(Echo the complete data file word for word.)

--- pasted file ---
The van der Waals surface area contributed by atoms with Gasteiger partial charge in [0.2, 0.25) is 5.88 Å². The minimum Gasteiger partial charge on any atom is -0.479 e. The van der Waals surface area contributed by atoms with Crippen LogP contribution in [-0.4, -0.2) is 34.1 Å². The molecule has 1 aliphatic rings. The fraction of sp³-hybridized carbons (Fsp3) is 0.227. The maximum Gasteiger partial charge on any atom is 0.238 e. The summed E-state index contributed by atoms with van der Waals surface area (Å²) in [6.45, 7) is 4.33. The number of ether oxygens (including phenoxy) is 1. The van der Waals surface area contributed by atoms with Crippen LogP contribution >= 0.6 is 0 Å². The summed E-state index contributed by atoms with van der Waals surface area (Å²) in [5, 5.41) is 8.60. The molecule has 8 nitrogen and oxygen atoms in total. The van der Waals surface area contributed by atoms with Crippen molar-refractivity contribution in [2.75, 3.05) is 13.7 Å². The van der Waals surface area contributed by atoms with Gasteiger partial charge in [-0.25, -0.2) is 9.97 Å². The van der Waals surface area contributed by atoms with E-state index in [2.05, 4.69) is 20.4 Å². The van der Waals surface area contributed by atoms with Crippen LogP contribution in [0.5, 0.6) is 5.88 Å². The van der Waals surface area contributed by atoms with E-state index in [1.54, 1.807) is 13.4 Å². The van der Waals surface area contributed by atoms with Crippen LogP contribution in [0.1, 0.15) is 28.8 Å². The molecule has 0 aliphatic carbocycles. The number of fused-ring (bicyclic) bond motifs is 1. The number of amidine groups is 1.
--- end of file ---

The van der Waals surface area contributed by atoms with Gasteiger partial charge in [0.2, 0.25) is 5.88 Å². The minimum Gasteiger partial charge on any atom is -0.479 e. The van der Waals surface area contributed by atoms with Crippen LogP contribution in [-0.4, -0.2) is 34.1 Å². The molecule has 1 aliphatic rings. The fraction of sp³-hybridized carbons (Fsp3) is 0.227. The maximum Gasteiger partial charge on any atom is 0.238 e. The summed E-state index contributed by atoms with van der Waals surface area (Å²) in [6.45, 7) is 4.33. The number of ether oxygens (including phenoxy) is 1. The van der Waals surface area contributed by atoms with Crippen LogP contribution >= 0.6 is 0 Å². The summed E-state index contributed by atoms with van der Waals surface area (Å²) in [5, 5.41) is 8.60. The molecule has 8 nitrogen and oxygen atoms in total. The van der Waals surface area contributed by atoms with Crippen molar-refractivity contribution in [2.75, 3.05) is 13.7 Å². The van der Waals surface area contributed by atoms with Gasteiger partial charge in [-0.25, -0.2) is 9.97 Å². The van der Waals surface area contributed by atoms with E-state index in [2.05, 4.69) is 20.4 Å². The van der Waals surface area contributed by atoms with Crippen LogP contribution in [0.5, 0.6) is 5.88 Å². The van der Waals surface area contributed by atoms with E-state index in [1.54, 1.807) is 13.4 Å². The van der Waals surface area contributed by atoms with Crippen LogP contribution in [0.1, 0.15) is 28.8 Å². The molecule has 0 aliphatic carbocycles. The number of fused-ring (bicyclic) bond motifs is 1. The number of amidine groups is 1.